CenturyLink and Frontier are clearly bleeding broadband customers and each lost over 200,000 customers just in the last year. I have to wonder how hard these companies are marketing improved rural broadband. Both companies work in urban and suburban markets but also in numerous county seats situated in rural counties. Like every telco they are losing DSL customers in these markets to the cable company competitors.

Just like I have anecdotal evidence that AT&T is still pushing copper I hear stories that say the opposite for CenturyLink and Frontier. I worked in a few rural counties last year where the CAF II upgrades were reported as complete. And yet the communities seemed unaware of the improvements. Local politicians who bear the brunt of complaints from households that want better broadband weren’t aware of any upgrades – which tells me their rural constituents weren’t aware of upgrades.

I honestly don’t know what this all means. I really expected to find more positive evidence of the impact of CAF II. From what I know of rural America, households ought to leap at the opportunity to buy 10/1 Mbps DSL if they’ve had no broadband in the past. Are the upgrades being done but not being followed up with a marketing and public awareness campaign? Are actual upgraded speed not meeting the 10/1 Mbps goal? Are the upgrades really being made as reported to the FCC? We’re perhaps a year and a half away from the completion of CAF II, so I guess we’ll find out soon enough.

Cord Cutting is For Real

It’s obvious in looking at the performance of cable companies in 2018 that cord cutting is now for real. The fourth quarter count of cable customers for the largest providers was recently reported by the Leichtman Research Group. These companies represent roughly 95% of the national cable market.

4Q 2018 4Q 2017 Change
Comcast 21,986,000 22,357,000 (371,000) -1.7%
DirecTV 19,222,000 20,458,000 (1,236,000) -6.0%
Charter 16,606,000 16,850,000 (244,000) -1.4%
Dish 9,905,000 11,030,000 (1,125,000) -10.2%
Verizon 4,451,000 4,619,000 (168,000) -3.6%
Cox 4,015,000 4,130,000 (115,000) -2.8%
AT&T 3,704,000 3,657,000 47,000  1.3%
Altice 3,307,500 3,405,500 (98,000) -2.9%
Frontier 838,000    961,000 (123,000) -12.8%
Mediacom 776,000    821,000 (45,000) -5.5%
Cable ONE 326,423    363,888 (37,465) -10.3%
  Total 85,136,923 88,652,388 (3,515,465) -4.0%

I’m thinking back to 2017 when most analysts were predicting perhaps a 2% drop in 2018 in total market share due to cord cutting. Since 2018 is only the second year with real evidence of cord cutting, the 4% loss of total market share demonstrates big changes in customer sentiment.

The big losers are the satellite companies which lost 2,361,000 customers in 2018. These losses are offset a little bit since the satellite companies also have the largest online video services. Dish’s Sling TV added 205,000 customers in 2018 and AT&T’s DirecTV Now added 436,000 – but the net customer loss for these companies is still 1.7 million for the year.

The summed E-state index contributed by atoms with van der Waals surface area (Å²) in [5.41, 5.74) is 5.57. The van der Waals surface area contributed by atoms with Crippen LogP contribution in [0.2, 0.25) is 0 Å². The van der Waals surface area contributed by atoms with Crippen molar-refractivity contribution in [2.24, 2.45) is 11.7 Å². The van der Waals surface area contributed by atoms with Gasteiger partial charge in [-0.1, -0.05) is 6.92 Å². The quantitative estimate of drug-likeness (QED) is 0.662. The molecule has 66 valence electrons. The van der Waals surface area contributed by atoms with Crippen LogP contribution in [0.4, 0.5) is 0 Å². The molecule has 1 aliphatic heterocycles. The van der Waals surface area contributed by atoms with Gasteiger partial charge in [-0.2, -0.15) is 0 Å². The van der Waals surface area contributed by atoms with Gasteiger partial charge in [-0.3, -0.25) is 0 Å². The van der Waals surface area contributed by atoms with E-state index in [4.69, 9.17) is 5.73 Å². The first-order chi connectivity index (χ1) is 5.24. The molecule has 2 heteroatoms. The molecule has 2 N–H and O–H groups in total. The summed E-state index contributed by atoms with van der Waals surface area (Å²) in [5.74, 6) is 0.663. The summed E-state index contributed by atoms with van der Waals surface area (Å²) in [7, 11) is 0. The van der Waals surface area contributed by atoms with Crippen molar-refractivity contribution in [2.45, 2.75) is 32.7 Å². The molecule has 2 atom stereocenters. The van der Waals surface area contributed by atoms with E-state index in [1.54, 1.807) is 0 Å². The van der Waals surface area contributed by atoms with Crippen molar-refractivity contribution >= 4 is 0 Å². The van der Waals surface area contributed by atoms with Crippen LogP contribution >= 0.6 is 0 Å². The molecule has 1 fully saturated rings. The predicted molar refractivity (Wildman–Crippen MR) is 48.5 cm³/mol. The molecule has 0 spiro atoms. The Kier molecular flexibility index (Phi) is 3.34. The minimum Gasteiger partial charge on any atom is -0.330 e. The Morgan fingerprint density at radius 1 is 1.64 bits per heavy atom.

In 2018 Comcast and Charter didn’t fare as poorly as the rest of the industry. However, their smaller loss of cable customers is probably due to the fact that both companies saw more than 5% growth of new broadband customers (2.6 million in total) in 2018, and those new customers undoubtedly are shielding cord cutting losses by older subscribers.

It’s still too early to make any real predictions about the future trajectory for cord cutting. We know that price is a large factor in cord cutting and cable providers are still facing huge price increases in buying programming. That will continue to drive cable prices higher. The big cable companies have done their best to disguise recent price increases by shoving rate increases into local programming or sports programming ‘fees’. However, the public is catching onto that scheme and also can still see that their overall monthly payments are increasing.

It’s starting to look like online programming might cost as much as traditional cable TV. For the last few years there have been alternatives like DirecTV Now, Playstation Vue and Sling TV that have offered the most-watched networks for bargain prices. But the recent big rate increase from DirecTV Now is probably signaling that the days of subsidized online programming are over.

Further, the online programming world continues to splinter as each owner of programming rolls out their own online products. The cost of replacing what people most want to watch online might soon be higher even than traditional cable TV if it requires separate subscriptions to Disney, CBS, NBC and the many other new standalone packages that a cord cutter must cobble together. A family that really wants to save money on TV has to settle for some subset of the online alternatives, and the big question will be if households are willing to do that.

But at least for now it looks like cord cutting is roaring ahead. The average loss of traditional cable customers in 2018 is almost 300,000 per month, and the rate of loss is accelerating. At least for now, the industry is seeing a rout, and that has to be scaring boards rooms everywhere.

Predicting 5G CAPEX